A trial that allowed family doctors to ‘prescribe’ double glazing, boilers and insulation has improved the health of residents living in cold, damp homes and produced big savings for the NHS.
The ‘boilers on prescription’ project, which has been run between North East-based housing firm Gentoo Group and Sunderland Clinical Commissioning Group (CCG) for the past 18 months, has reported a 60% reduction in the number of GP appointments needed by patients taking part in the scheme. Accident & Emergency (A&E) attendances reduced by 30%, and emergency admissions to A&E departments reduced by 25%.
NHS patients suffering from respiratory diseases that are exacerbated by the cold, such as chronic obstructive pulmonary disease (COPD), were referred onto the scheme by the CCG and received improvements to their home such as new energy efficient boilers, double glazing and insulation totalling on average £5,000 per home.
The trial has been administered centrally by Sunderland CCG and did not require any additional resource from the patients’ GP practices.
A summary of findings from the scheme is presented in a report by Gentoo. A second report from a separate but similar study, called warm homes for health, which Gentoo has been running alongside its boiler on prescription trial in partnership with Bangor University and Nottingham City Homes, also highlights the strong link between thermal interventions in homes and the improved physical and mental health status of occupants, as well as occupants’ increased ability to heat their homes.
The report, which has been published by Bangor University, highlights:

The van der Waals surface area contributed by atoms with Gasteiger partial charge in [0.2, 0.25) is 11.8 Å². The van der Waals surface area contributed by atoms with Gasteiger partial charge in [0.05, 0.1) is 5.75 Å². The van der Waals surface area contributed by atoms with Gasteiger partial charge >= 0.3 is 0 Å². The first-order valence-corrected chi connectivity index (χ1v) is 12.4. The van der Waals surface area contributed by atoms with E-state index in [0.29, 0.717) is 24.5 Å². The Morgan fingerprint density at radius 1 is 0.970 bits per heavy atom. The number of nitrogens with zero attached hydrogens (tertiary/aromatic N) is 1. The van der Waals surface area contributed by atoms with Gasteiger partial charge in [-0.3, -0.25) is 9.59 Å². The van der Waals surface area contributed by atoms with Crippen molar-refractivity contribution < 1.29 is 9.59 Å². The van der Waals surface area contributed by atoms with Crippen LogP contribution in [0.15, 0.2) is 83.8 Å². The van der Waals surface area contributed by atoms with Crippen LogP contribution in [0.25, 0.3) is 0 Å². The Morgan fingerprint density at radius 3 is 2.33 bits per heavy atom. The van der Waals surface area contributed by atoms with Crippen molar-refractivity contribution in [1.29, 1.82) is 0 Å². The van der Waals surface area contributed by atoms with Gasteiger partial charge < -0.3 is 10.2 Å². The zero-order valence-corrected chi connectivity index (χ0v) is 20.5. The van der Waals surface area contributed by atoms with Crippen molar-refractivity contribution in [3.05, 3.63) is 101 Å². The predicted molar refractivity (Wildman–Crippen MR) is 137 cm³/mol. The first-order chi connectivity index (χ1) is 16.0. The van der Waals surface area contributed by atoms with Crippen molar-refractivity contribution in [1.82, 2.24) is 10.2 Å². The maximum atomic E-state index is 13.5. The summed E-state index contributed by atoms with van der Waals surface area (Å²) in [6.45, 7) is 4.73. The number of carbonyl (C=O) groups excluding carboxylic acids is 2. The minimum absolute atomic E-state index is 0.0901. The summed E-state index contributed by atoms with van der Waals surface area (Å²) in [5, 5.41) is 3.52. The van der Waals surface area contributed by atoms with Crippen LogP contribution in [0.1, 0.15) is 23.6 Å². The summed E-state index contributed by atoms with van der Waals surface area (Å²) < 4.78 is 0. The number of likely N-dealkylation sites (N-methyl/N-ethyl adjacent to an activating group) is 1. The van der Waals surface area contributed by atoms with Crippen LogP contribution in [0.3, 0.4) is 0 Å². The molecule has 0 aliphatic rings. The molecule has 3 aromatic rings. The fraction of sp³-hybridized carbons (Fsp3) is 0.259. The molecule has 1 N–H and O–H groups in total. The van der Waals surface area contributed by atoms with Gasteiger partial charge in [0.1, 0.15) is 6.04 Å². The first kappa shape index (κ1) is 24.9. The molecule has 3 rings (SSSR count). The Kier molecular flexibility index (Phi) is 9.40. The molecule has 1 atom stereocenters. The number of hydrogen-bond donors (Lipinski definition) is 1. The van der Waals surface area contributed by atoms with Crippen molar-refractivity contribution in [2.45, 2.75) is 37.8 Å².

- A 5% improvement in self-rated health status
- 4% reduction in anxiety
- £20,000 saving to the NHS across 274 households over a six month period
- 37% reduction in the number of households in fuel poverty.
The warm homes for health report has been produced by health economists at the university and investigates the impact of a domestic energy efficiency retrofit programme on the health and wellbeing of 247 households in Sunderland. Home improvement measures such as double glazing, new energy efficient boilers and insulation were installed to the properties by Gentoo as part of their 1800-home energy saving bundle scheme. Customers from the retrofit scheme were then surveyed at points in time following the home improvement works to establish the impact on the residents’ health and wellbeing.
Gentoo Group’s Paul Burns, who has been overseeing both research projects, said: “The findings to date for both Gentoo’s boiler on prescription and warm homes for health research projects demonstrate that improving resilience to fuel poverty can deliver positive benefits to the people involved and measurable reductions in demand to all areas of the National Health Service.”
Tim Ballard, vice-chair of the Royal College of GPs, said: “The link between energy efficiency measures that improve the quality of homes or buildings and the health impacts such measures generate is a new field of investigation but a growing body of evidence supports the claims that energy efficiency measures have positive impacts on the health of some of the most vulnerable of our patients.”